University of Tasmania
whole_BeaumontSallyAnn2010_thesis.pdf (5.78 MB)

Conflict, social communication deficits and behavioural inflexibility in primary school children

Download (5.78 MB)
posted on 2023-05-26, 23:10 authored by Beaumont, SA
Literature review The problem of disruptive behaviour displayed by primary school children has been an issue in schools for over the last three decades, but has recently resurfaced again as a major social concern. As public concern has risen, so have expectations that this problem area should be managed more effectively by school staff. This review will explore, within a school context, the link between disruptive externalized behaviours and social communication deficits, which are regarded as a key antecedent to disruptive externalized behaviours. In particular, the origins of social communication deficits, displayed by non pathological primary school children, will be explored in order to understand the types of interventions that may be effective for these children. A review of evidence-based social skills training programs and their related successful outcomes will be explored and this will be followed by an analysis of gaps in the research in order to determine future research areas. Empirical report Previous research has focused on the close association between poor social communication skills and behavioural difficulties. However, little attempt has so far been made to examine this relationship in primary school aged children who live in socioeconomically disadvantaged communities. In particular there is limited research on the impact of universally presented social communication skills interventions on this group of children. This study explores the notion that children who live in socioeconomically disadvantaged communities and who display disruptive behaviours in school need specially designed social skills intervention programs to meet their specific requirements. Further, this study explores the hypothesis that a universal school-based, teacher-delivered social communication skills intervention, not requiring parental support, will decrease levels of problematic behaviour. Results showed a non-significant decrease in children's levels of problematic behaviours in the Playground environment, but showed a significant reduction in their levels of problematic behaviour in a classroom environment. Gender and school levels appear to have a moderating effect on outcomes. This study concluded that in the short term at least, the type of intervention carried out may have had some beneficial effect for the participants, but this was not sustained over a longer time period. Implications for the use of specific interventions to this population and suggestions for future research are also discussed.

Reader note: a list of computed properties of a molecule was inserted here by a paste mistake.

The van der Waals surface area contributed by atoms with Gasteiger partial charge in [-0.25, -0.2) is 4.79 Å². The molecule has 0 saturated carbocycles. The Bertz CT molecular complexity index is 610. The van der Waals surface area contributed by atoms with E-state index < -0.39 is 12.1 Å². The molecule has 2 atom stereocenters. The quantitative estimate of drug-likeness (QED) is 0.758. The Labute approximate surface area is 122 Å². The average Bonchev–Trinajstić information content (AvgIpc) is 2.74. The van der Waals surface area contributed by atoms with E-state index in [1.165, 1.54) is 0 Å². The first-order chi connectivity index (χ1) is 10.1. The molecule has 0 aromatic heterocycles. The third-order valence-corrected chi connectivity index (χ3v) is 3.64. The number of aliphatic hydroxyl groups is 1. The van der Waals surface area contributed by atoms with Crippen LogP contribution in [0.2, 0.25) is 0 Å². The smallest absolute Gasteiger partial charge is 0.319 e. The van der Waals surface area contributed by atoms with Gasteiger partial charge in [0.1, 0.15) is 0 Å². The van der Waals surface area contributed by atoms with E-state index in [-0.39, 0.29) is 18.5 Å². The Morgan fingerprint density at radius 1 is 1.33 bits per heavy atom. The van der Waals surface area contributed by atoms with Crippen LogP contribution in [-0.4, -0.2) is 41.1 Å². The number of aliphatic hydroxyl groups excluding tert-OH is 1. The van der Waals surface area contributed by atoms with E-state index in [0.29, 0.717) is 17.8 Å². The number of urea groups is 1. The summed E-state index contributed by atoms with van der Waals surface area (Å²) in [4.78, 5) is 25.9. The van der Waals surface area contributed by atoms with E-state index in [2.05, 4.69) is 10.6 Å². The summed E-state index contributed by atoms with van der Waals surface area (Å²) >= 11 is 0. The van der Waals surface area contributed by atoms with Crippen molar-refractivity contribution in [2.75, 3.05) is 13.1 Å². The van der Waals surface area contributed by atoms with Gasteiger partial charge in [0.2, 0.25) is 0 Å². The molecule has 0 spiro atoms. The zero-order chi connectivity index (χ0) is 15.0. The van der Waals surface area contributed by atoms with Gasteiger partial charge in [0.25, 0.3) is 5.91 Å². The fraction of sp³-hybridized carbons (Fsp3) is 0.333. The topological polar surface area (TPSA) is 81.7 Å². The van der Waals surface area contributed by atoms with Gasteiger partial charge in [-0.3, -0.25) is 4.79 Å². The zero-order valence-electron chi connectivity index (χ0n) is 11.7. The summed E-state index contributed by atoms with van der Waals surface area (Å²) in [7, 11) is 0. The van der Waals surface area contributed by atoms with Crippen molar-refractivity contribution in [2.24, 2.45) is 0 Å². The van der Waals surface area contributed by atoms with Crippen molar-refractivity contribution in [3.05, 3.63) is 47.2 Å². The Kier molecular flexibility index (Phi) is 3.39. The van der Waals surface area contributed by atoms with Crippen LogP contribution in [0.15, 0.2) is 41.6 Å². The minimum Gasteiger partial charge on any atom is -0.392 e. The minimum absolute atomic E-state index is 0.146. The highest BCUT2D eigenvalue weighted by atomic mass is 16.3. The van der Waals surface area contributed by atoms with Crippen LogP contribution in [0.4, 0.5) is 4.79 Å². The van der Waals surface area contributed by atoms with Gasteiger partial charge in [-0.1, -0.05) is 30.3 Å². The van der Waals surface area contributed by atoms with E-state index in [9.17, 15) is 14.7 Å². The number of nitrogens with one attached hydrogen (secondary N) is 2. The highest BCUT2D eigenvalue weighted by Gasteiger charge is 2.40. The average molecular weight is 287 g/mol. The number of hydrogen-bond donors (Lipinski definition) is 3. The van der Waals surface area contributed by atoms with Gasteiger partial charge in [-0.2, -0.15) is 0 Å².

Publication status

  • Unpublished

Rights statement

Copyright 2009 the author Thesis (MPsych(Clin))--University of Tasmania, 2010. Includes bibliographical references

Repository Status

  • Open

Usage metrics

    Thesis collection


    No categories selected


    Ref. manager